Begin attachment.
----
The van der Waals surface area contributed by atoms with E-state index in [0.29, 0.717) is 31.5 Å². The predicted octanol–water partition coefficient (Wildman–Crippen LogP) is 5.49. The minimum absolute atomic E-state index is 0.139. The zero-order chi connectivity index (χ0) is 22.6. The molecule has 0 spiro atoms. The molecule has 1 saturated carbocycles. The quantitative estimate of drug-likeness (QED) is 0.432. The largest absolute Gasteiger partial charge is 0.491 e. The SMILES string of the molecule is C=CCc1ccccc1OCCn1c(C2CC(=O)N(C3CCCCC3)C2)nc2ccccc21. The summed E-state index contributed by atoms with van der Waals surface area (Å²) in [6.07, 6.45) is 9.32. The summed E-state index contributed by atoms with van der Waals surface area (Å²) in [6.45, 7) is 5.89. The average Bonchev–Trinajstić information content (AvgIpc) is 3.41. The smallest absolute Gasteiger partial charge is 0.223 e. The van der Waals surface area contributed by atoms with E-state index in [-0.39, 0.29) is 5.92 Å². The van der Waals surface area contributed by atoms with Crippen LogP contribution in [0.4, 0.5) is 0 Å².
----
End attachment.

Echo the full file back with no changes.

The van der Waals surface area contributed by atoms with E-state index in [0.29, 0.717) is 31.5 Å². The predicted octanol–water partition coefficient (Wildman–Crippen LogP) is 5.49. The minimum absolute atomic E-state index is 0.139. The zero-order chi connectivity index (χ0) is 22.6. The molecule has 0 spiro atoms. The molecule has 1 saturated carbocycles. The quantitative estimate of drug-likeness (QED) is 0.432. The largest absolute Gasteiger partial charge is 0.491 e. The SMILES string of the molecule is C=CCc1ccccc1OCCn1c(C2CC(=O)N(C3CCCCC3)C2)nc2ccccc21. The summed E-state index contributed by atoms with van der Waals surface area (Å²) in [6.07, 6.45) is 9.32. The summed E-state index contributed by atoms with van der Waals surface area (Å²) in [6.45, 7) is 5.89. The average Bonchev–Trinajstić information content (AvgIpc) is 3.41. The smallest absolute Gasteiger partial charge is 0.223 e. The van der Waals surface area contributed by atoms with E-state index in [-0.39, 0.29) is 5.92 Å². The van der Waals surface area contributed by atoms with Crippen LogP contribution in [0.4, 0.5) is 0 Å².